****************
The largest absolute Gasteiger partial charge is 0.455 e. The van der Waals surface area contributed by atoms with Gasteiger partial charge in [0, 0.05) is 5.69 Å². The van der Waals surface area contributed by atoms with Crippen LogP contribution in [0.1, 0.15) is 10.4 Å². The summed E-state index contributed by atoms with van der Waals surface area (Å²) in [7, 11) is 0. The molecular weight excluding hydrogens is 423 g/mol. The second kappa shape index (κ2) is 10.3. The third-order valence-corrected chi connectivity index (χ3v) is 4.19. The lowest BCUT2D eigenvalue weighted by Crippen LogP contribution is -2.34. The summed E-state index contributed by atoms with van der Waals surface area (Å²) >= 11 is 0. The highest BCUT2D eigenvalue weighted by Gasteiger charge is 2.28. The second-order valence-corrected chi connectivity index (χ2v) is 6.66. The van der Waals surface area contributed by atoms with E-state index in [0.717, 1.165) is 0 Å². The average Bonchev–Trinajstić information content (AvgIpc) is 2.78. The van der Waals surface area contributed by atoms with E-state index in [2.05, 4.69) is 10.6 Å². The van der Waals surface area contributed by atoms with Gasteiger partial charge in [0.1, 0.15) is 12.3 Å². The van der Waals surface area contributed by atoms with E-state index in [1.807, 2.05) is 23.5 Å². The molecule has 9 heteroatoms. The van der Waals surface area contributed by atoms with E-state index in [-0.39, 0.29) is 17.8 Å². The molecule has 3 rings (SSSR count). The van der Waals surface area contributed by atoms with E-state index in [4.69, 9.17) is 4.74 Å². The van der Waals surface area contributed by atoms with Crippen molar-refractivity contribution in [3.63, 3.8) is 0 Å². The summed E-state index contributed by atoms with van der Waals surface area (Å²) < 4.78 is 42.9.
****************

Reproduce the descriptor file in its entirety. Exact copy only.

The largest absolute Gasteiger partial charge is 0.455 e. The van der Waals surface area contributed by atoms with Gasteiger partial charge in [0, 0.05) is 5.69 Å². The van der Waals surface area contributed by atoms with Crippen LogP contribution in [0.1, 0.15) is 10.4 Å². The summed E-state index contributed by atoms with van der Waals surface area (Å²) in [7, 11) is 0. The molecular weight excluding hydrogens is 423 g/mol. The second kappa shape index (κ2) is 10.3. The third-order valence-corrected chi connectivity index (χ3v) is 4.19. The lowest BCUT2D eigenvalue weighted by Crippen LogP contribution is -2.34. The summed E-state index contributed by atoms with van der Waals surface area (Å²) >= 11 is 0. The highest BCUT2D eigenvalue weighted by Gasteiger charge is 2.28. The second-order valence-corrected chi connectivity index (χ2v) is 6.66. The van der Waals surface area contributed by atoms with E-state index in [0.717, 1.165) is 0 Å². The average Bonchev–Trinajstić information content (AvgIpc) is 2.78. The van der Waals surface area contributed by atoms with E-state index in [2.05, 4.69) is 10.6 Å². The van der Waals surface area contributed by atoms with Gasteiger partial charge in [0.1, 0.15) is 12.3 Å². The van der Waals surface area contributed by atoms with E-state index in [1.807, 2.05) is 23.5 Å². The molecule has 9 heteroatoms. The van der Waals surface area contributed by atoms with E-state index in [-0.39, 0.29) is 17.8 Å². The molecule has 3 rings (SSSR count). The van der Waals surface area contributed by atoms with E-state index in [4.69, 9.17) is 4.74 Å². The van der Waals surface area contributed by atoms with Crippen molar-refractivity contribution in [3.63, 3.8) is 0 Å². The summed E-state index contributed by atoms with van der Waals surface area (Å²) < 4.78 is 42.9.